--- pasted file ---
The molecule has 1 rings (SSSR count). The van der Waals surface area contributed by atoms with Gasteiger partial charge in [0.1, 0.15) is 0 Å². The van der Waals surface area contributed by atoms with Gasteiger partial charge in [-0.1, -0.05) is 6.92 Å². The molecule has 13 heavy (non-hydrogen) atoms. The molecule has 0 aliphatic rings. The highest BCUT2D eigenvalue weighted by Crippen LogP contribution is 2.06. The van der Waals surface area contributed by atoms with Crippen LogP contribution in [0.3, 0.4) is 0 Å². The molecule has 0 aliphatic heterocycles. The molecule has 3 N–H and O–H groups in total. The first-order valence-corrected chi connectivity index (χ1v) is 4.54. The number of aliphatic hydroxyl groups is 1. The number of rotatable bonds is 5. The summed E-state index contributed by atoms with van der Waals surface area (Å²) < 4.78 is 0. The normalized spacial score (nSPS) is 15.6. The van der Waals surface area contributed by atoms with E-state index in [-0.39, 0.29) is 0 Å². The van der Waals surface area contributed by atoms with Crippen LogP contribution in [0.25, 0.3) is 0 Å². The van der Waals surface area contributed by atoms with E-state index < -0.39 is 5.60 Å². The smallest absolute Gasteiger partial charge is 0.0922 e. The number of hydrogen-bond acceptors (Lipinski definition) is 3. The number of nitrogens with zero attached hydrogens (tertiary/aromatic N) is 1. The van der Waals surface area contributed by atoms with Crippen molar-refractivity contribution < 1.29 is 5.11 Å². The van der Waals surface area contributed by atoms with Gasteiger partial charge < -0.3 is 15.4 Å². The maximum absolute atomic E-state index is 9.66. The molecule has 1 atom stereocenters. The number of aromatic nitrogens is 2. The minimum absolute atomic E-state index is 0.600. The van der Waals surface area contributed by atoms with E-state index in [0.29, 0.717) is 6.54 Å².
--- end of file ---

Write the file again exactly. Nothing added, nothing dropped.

The molecule has 1 rings (SSSR count). The van der Waals surface area contributed by atoms with Gasteiger partial charge in [0.1, 0.15) is 0 Å². The van der Waals surface area contributed by atoms with Gasteiger partial charge in [-0.1, -0.05) is 6.92 Å². The molecule has 13 heavy (non-hydrogen) atoms. The molecule has 0 aliphatic rings. The highest BCUT2D eigenvalue weighted by Crippen LogP contribution is 2.06. The van der Waals surface area contributed by atoms with Crippen LogP contribution in [0.3, 0.4) is 0 Å². The molecule has 0 aliphatic heterocycles. The molecule has 3 N–H and O–H groups in total. The first-order valence-corrected chi connectivity index (χ1v) is 4.54. The number of aliphatic hydroxyl groups is 1. The number of rotatable bonds is 5. The summed E-state index contributed by atoms with van der Waals surface area (Å²) < 4.78 is 0. The normalized spacial score (nSPS) is 15.6. The van der Waals surface area contributed by atoms with E-state index in [-0.39, 0.29) is 0 Å². The van der Waals surface area contributed by atoms with Crippen LogP contribution in [0.25, 0.3) is 0 Å². The van der Waals surface area contributed by atoms with E-state index < -0.39 is 5.60 Å². The smallest absolute Gasteiger partial charge is 0.0922 e. The number of hydrogen-bond acceptors (Lipinski definition) is 3. The number of nitrogens with zero attached hydrogens (tertiary/aromatic N) is 1. The van der Waals surface area contributed by atoms with Crippen molar-refractivity contribution < 1.29 is 5.11 Å². The van der Waals surface area contributed by atoms with Gasteiger partial charge < -0.3 is 15.4 Å². The maximum absolute atomic E-state index is 9.66. The molecule has 1 atom stereocenters. The number of aromatic nitrogens is 2. The minimum absolute atomic E-state index is 0.600. The van der Waals surface area contributed by atoms with E-state index in [0.29, 0.717) is 6.54 Å².